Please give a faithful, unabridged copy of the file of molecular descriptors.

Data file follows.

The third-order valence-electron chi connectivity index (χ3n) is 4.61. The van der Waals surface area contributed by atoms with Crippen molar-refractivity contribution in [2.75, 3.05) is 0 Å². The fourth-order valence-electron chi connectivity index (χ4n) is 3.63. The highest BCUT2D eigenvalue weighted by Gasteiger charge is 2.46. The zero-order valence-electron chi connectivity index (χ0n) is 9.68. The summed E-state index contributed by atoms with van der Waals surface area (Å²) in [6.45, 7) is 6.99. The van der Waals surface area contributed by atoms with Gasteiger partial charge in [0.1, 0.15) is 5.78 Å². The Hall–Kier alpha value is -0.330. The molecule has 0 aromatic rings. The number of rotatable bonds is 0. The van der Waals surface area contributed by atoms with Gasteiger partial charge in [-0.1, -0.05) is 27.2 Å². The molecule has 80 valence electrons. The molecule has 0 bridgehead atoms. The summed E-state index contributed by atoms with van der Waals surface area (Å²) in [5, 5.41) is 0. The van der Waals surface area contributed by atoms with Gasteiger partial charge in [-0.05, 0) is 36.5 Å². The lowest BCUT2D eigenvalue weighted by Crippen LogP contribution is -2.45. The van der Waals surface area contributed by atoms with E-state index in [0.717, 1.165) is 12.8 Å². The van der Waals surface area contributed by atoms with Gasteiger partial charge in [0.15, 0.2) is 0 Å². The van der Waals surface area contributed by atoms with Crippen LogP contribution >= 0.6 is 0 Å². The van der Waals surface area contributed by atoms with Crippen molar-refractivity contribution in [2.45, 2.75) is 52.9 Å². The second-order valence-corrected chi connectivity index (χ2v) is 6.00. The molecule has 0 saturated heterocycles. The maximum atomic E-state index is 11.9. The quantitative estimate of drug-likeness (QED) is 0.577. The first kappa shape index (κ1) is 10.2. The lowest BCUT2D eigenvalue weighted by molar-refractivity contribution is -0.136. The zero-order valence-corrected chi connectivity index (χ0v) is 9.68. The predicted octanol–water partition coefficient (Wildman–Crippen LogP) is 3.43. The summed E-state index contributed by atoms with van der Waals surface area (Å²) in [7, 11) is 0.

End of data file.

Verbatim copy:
The third-order valence-electron chi connectivity index (χ3n) is 4.61. The van der Waals surface area contributed by atoms with Crippen molar-refractivity contribution in [2.75, 3.05) is 0 Å². The fourth-order valence-electron chi connectivity index (χ4n) is 3.63. The highest BCUT2D eigenvalue weighted by Gasteiger charge is 2.46. The zero-order valence-electron chi connectivity index (χ0n) is 9.68. The summed E-state index contributed by atoms with van der Waals surface area (Å²) in [6.45, 7) is 6.99. The van der Waals surface area contributed by atoms with Gasteiger partial charge in [0.1, 0.15) is 5.78 Å². The Hall–Kier alpha value is -0.330. The molecule has 0 aromatic rings. The number of rotatable bonds is 0. The van der Waals surface area contributed by atoms with Gasteiger partial charge in [-0.1, -0.05) is 27.2 Å². The molecule has 80 valence electrons. The molecule has 0 bridgehead atoms. The summed E-state index contributed by atoms with van der Waals surface area (Å²) in [5, 5.41) is 0. The van der Waals surface area contributed by atoms with Gasteiger partial charge in [-0.05, 0) is 36.5 Å². The lowest BCUT2D eigenvalue weighted by Crippen LogP contribution is -2.45. The van der Waals surface area contributed by atoms with E-state index in [0.717, 1.165) is 12.8 Å². The van der Waals surface area contributed by atoms with Gasteiger partial charge in [0.15, 0.2) is 0 Å². The van der Waals surface area contributed by atoms with Crippen LogP contribution >= 0.6 is 0 Å². The van der Waals surface area contributed by atoms with Crippen molar-refractivity contribution in [2.45, 2.75) is 52.9 Å². The second-order valence-corrected chi connectivity index (χ2v) is 6.00. The molecule has 0 saturated heterocycles. The maximum atomic E-state index is 11.9. The quantitative estimate of drug-likeness (QED) is 0.577. The first kappa shape index (κ1) is 10.2. The lowest BCUT2D eigenvalue weighted by molar-refractivity contribution is -0.136. The zero-order valence-corrected chi connectivity index (χ0v) is 9.68. The predicted octanol–water partition coefficient (Wildman–Crippen LogP) is 3.43. The summed E-state index contributed by atoms with van der Waals surface area (Å²) in [7, 11) is 0.